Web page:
Agent Spotlight: Janna Morishima
Nov. 19, 2021
We are excited to feature Janna Morishima, an agent specializing in graphic novels and visual storytelling and founder of the community, Kids Comics Unite. Be sure to enter to win a 15-minute portfolio review and coaching session on Zoom.
Tell us about your background and how you came to agenting.
I started in publishing in 2002. My first job was as assistant to the creative director at Scholastic, David Saylor. While I was working for him, I happened to read a Publishers Weekly review of a new book called Blankets by Craig Thompson. It sounded intriguing, so I went out and bought it… and I can honestly say that it changed the trajectory of my life!
Blankets was a “graphic novel,” which back in 2002 was still a little-known concept. It’s an incredibly powerful coming of age story (not aimed at kids, I should add!). Reading Blankets reminded me of how much I loved reading comics like Asterix and Tintin when I was a kid, and as an adult, it struck me really forcefully how the experience of reading a graphic novel feels different than reading prose. It’s not that one is better or worse than another; they’re both wonderful ways to tell stories. But they’re different.
And it suddenly struck me as bizarre that there weren’t more stories for kids told in comics format. It seems like such a natural format for kids to read, and to fall in love with books.
So I talked to David about it, and he agreed with me! The two of us ended up writing a proposal that Scholastic launch a graphic novel imprint for kids, and soon thereafter, another editor at Scholastic, Sheila Keenan, joined the team. David and Jean Feiwel, who was publisher at the time, shepherded Graphix into existence.
I was an editor at Graphix until 2007, when my friend Kuo-yu Liang recruited me to head the Kids Group at Diamond Book Distributors. That was essentially a business development role; I was acting as a consultant for their comics publishing clients like Marvel, Dark Horse, Oni Press, IDW, etc, helping them understand the children’s book market. I also helped launch a brand new publisher, Toon Books, founded by Francoise Mouly.
But around 2010 I was feeling burnt out and decided to take a break from the corporate world. My husband is an independent photographer and really needed help building his business. I was intensely curious about entrepreneurship, so I decided this was the perfect opportunity for me to give it a try.
Anyone who’s started a business can attest that it’s almost inevitably a trial by fire. The things that make you successful in the corporate world don’t always carry over into success as a business owner. I learned a LOT of lessons the hard way! Things like understanding how to pick a good business model; differentiating yourself in a competitive market; building trust with customers; and staying on top of the administrative and financial tasks when you’re a creative type, just to name a few!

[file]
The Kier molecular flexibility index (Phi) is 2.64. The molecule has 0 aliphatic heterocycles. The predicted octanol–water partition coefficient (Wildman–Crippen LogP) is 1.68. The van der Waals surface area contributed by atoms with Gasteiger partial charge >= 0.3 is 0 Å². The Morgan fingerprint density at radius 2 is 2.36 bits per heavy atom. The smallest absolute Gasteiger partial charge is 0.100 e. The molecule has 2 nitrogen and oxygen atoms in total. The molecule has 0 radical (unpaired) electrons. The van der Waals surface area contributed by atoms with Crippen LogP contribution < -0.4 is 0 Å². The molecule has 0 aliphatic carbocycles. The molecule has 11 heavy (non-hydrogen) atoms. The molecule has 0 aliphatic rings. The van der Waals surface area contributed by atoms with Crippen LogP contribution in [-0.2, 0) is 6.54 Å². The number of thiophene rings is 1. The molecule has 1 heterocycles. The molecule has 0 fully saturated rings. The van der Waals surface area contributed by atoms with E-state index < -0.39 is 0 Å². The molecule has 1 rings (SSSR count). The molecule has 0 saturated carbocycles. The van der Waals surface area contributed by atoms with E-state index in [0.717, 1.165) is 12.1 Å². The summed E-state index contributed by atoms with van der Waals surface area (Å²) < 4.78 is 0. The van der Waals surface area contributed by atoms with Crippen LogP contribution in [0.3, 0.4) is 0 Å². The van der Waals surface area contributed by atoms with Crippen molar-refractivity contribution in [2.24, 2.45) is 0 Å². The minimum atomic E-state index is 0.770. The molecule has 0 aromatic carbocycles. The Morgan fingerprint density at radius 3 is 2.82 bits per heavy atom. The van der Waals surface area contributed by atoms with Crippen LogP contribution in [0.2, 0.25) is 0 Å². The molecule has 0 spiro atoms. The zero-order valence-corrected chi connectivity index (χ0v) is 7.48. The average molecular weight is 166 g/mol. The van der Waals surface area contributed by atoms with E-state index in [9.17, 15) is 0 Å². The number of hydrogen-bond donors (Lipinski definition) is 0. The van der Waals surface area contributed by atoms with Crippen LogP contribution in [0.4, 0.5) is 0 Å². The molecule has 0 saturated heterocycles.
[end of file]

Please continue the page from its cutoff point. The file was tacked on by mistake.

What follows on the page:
In 2015, another friend, Melissa Jacobs of the NYC School Library System, recruited me to help launch and run a literacy initiative called NYC Reads 365. That’s the domino that knocked me back into the children’s book world. Once I started working with librarians and publishers again, I felt like I came alive in a new way. I realized that my heart lies 100% in making kids books.
I wanted to start working in publishing full-time again, but I had a hard time figuring out how to “get back into the game,” so to speak. I was way too experienced for an entry level position, but had been out of publishing for quite a while, so I understood why publishers might not be jumping at the chance to hire me. It looked like I was going to have to do my own thing.
I flirted with the idea of starting a publishing company, but honestly, I didn’t have the capital to do that. Many people had suggested to me in the past that I would make a good literary agent, and I started to warm up to it. I love working with artists and writers and getting projects off the ground, and now I had entrepreneurial experience, so it seemed like a good fit.
I officially launched my agency in January 2020, and it feels like it’s been a rocket ride ever since!
You've started a great community for graphic novel creators, Kids Comics Unite. Tell us about it and what you offer.
I started Kids Comics Unite as a small, in-person meetup in New York City. I thought it would be fun to get together with some local comics creators, editors, and agents just to “talk shop” once a month or so. We had our first meeting at a cafe in December 2019, but less than three months later… you know what happened: the COVID lockdown.
Luckily, I had stumbled across a platform called MightyNetworks and already created an account for Kids Comics Unite. So when everything went virtual, we shifted our meetings online. And because everyone (including me) was so freaked out in those early days, I decided to start having weekly meetings on Zoom.
Moving everything online and hosting these weekly get-togethers ended up supercharging Kids Comics Unite. We really bonded. People started recommending KCU to fellow creators, and more and more people started joining the community and participating.
It’s not something I expected or planned, but once I realized what was happening, I also realized that the momentum must mean something. People loved the community we were building!